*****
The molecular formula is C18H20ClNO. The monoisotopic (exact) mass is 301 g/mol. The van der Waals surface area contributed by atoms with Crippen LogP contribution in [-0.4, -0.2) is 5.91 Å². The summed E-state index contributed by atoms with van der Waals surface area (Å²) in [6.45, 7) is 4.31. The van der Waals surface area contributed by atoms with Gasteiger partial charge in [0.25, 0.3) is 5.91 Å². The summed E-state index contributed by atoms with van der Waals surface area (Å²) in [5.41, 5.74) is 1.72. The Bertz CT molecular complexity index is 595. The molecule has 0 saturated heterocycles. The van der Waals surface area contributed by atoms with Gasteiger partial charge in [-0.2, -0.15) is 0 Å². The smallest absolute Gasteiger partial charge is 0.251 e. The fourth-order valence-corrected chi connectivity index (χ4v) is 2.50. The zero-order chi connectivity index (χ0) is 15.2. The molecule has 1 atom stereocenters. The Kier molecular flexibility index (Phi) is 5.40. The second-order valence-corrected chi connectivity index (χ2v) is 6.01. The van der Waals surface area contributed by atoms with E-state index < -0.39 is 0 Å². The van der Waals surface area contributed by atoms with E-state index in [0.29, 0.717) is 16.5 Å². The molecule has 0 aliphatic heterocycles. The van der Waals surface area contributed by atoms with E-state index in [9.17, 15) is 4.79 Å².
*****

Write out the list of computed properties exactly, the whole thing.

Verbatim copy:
The molecular formula is C18H20ClNO. The monoisotopic (exact) mass is 301 g/mol. The van der Waals surface area contributed by atoms with Crippen LogP contribution in [-0.4, -0.2) is 5.91 Å². The summed E-state index contributed by atoms with van der Waals surface area (Å²) in [6.45, 7) is 4.31. The van der Waals surface area contributed by atoms with Gasteiger partial charge in [0.25, 0.3) is 5.91 Å². The summed E-state index contributed by atoms with van der Waals surface area (Å²) in [5.41, 5.74) is 1.72. The Bertz CT molecular complexity index is 595. The molecule has 0 saturated heterocycles. The van der Waals surface area contributed by atoms with Gasteiger partial charge in [-0.2, -0.15) is 0 Å². The smallest absolute Gasteiger partial charge is 0.251 e. The fourth-order valence-corrected chi connectivity index (χ4v) is 2.50. The zero-order chi connectivity index (χ0) is 15.2. The molecule has 1 atom stereocenters. The Kier molecular flexibility index (Phi) is 5.40. The second-order valence-corrected chi connectivity index (χ2v) is 6.01. The van der Waals surface area contributed by atoms with E-state index < -0.39 is 0 Å². The van der Waals surface area contributed by atoms with E-state index in [0.29, 0.717) is 16.5 Å². The molecule has 0 aliphatic heterocycles. The van der Waals surface area contributed by atoms with E-state index in [9.17, 15) is 4.79 Å².